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Thursday, January 31, 2013

The Great Facebook Purge

It’s no secret that social networking sites, especially Facebook, have redefined what the term “friend” means. Back in the pre-Facebook days, a friend was someone you spent time with, talked on the phone with, or any mix of actions that caused you to interact with them on some personal level.  Now, creating a friend on Facebook is as easy as simply clicking a button to “Add Friend”.  As long as their profile is visible to you in some way, you can be “friends” with just about anyone out there!

Of course this new wave of digital friendship has led to what I call “friend oversaturation”.  You won’t get any judgement from me either as I’ve been guilty of this myself.  In fact at one point I used to have over 400 Facebook friends.  There is something called Dunbar’s Number which suggests that we as humans cannot maintain meaningful social relationships over 100-230 people — 150 being the usual number used.  Those hundreds of Facebook friends you have?  Probably not all that meaningful.  So maybe it’s time to cut back a little.  It’s time to put your Facebook on a diet.

“What’s wrong with having so many friends on Facebook?” you may ask.  Simply put, your privacy and personal information could be at risk.  Facebook’s privacy settings and policies are something that can be confusing at times, and it seems like they’re always changing.  This could open up the potential for trouble if you have too many Facebook friend connections. Let’s explore an example.  

Facebook has a “Friends of Friends” privacy option for many of the posts, details, photos, and other info you put up on the social network.  This means that anyone who is a friend of one of your friends can also see that information.  Last year the average Facebook user had approximately 245 friends.  In contrast, each friend had an average of 359 friends.  It’s an interesting paradox, but that’s the numbers resulting from a study by the Pew Center’s Internet and American Life Project, and I assume they’re better at stats than I am.  So you have 245 friends (on average) and each of those friends have 359 friends.  If your privacy is set to “Friends of Friends” that means, theoretically, 87,955 people can see your information. Yikes!  Of course this number is a bit inflated due to the fact people have mutual friends.  However, the number is bound to be well in the thousands and it’s a safe bet you don’t even know most of these people.  So let’s hope you didn’t post your personal phone number.  It gets better, too.  Thanks to Facebook’s new Graph Search, users will also be able to use that information in their searches.  So much for privacy.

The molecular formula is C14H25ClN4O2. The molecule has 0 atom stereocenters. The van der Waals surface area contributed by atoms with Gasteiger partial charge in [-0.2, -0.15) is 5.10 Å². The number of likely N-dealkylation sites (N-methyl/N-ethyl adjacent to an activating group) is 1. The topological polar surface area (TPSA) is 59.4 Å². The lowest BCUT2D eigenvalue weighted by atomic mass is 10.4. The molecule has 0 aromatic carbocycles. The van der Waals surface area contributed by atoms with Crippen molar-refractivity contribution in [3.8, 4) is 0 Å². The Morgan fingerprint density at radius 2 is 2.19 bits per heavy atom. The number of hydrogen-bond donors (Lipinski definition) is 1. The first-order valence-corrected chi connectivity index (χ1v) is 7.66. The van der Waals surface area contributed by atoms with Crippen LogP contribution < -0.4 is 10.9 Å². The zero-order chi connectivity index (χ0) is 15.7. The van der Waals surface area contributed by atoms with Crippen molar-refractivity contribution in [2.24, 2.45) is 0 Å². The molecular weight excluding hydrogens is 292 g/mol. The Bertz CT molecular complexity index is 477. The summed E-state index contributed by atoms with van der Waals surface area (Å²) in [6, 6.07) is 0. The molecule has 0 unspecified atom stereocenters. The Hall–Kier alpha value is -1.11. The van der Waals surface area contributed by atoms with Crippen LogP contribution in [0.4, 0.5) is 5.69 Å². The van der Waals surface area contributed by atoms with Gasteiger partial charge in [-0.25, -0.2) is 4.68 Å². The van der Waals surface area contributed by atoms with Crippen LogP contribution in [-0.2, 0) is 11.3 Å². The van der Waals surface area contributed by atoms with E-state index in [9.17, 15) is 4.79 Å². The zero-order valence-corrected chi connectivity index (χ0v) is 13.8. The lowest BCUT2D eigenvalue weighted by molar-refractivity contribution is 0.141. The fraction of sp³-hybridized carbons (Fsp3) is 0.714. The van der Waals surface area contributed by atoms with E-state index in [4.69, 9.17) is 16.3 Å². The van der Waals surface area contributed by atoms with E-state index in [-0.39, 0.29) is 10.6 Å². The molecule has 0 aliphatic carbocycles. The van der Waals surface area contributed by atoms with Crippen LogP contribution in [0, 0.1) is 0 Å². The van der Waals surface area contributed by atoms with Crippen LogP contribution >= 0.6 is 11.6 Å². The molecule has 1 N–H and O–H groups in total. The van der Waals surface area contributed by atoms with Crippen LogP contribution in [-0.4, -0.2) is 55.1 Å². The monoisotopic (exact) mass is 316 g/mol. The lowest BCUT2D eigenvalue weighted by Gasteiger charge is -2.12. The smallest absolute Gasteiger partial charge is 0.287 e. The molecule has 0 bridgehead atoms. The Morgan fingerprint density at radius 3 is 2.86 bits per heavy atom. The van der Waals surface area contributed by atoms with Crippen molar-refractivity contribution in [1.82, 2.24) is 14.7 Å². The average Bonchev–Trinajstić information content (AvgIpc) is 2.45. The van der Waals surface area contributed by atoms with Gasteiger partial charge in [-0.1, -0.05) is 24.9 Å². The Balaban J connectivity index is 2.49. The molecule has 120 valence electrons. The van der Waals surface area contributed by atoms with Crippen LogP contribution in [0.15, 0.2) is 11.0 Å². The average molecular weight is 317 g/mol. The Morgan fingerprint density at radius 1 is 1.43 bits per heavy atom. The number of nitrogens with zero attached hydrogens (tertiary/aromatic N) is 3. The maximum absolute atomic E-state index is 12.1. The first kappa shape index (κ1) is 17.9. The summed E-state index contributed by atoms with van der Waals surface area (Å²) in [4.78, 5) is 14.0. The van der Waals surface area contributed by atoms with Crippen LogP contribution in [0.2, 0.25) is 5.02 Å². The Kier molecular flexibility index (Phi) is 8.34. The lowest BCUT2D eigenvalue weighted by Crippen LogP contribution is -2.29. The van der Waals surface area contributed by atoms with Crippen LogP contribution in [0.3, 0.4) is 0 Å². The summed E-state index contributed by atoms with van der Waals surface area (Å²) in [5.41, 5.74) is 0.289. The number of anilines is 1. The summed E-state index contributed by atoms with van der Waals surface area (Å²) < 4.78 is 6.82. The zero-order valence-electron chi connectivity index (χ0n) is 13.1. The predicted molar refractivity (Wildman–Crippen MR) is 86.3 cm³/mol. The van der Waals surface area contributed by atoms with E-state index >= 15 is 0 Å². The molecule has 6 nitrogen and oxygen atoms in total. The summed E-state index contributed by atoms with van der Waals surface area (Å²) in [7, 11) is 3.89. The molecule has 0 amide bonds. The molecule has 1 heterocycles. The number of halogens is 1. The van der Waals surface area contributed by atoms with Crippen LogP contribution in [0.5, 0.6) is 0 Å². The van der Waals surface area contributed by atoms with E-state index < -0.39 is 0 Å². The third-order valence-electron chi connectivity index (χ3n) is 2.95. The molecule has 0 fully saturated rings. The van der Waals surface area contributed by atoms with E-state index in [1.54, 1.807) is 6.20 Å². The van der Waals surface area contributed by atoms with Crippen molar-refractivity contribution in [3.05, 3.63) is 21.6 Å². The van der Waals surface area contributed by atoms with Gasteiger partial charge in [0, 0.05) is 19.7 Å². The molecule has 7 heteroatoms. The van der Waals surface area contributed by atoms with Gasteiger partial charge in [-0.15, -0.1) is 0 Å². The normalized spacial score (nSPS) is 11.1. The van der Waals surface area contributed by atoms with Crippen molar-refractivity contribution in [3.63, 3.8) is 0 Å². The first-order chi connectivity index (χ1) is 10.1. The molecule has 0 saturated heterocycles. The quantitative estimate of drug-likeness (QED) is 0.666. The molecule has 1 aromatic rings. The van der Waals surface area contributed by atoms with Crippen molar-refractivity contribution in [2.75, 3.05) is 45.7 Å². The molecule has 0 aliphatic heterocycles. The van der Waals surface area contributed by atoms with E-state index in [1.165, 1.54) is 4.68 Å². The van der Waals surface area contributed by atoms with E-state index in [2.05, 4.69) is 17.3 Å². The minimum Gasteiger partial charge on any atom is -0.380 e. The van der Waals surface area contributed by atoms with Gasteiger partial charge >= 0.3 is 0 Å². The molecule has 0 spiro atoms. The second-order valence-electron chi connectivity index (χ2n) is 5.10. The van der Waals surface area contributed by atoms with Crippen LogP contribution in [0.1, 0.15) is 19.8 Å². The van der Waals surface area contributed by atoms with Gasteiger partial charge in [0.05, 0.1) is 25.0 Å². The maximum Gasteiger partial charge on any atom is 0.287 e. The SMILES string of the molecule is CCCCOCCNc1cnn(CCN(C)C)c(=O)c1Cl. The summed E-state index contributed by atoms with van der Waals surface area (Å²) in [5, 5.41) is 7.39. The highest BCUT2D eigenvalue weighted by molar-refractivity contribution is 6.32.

A lot of this can be avoided by changing your privacy settings (Friends only is a good option), but that doesn’t mean it’s not a good idea to cut down that friends list.  If you haven’t been in contact with someone for years, and don’t plan on being in contact with them in the future, they’re probably a candidate for unfriending.  Need some motivation?  Set a goal!  Set a number you will reduce your friends to at all costs.  NO EXCEPTIONS.  Then if you add a new friend, KICK SOMEONE ELSE TO THE CURB!  It may sound harsh, but they only “liked” one post of yours in the 3 years you’ve been “friends” anyway.  Happy birthday well-wishers don’t count either, as Facebook practically does that for you these days.

In my opinion, Facebook has made it much easier to unfriend someone these days.  Simply navigate to your own profile page, click on the “Friends” box that’s located below your cover photo, and you’ll be shown a list of your current Facebook friends (even those that have deactivated their accounts).  Now all you have to do is find the unlucky victim(s) of your Facebook friend purge, put your cursor over the button that says Friends and has a check mark next to it, and select “Unfriend” from the bottom of the drop down menu that pops up.  A box will pop up asking you to confirm the action.  Go ahead and confirm and sayonara!  Your Facebook friend list is looking sleek and slim already!

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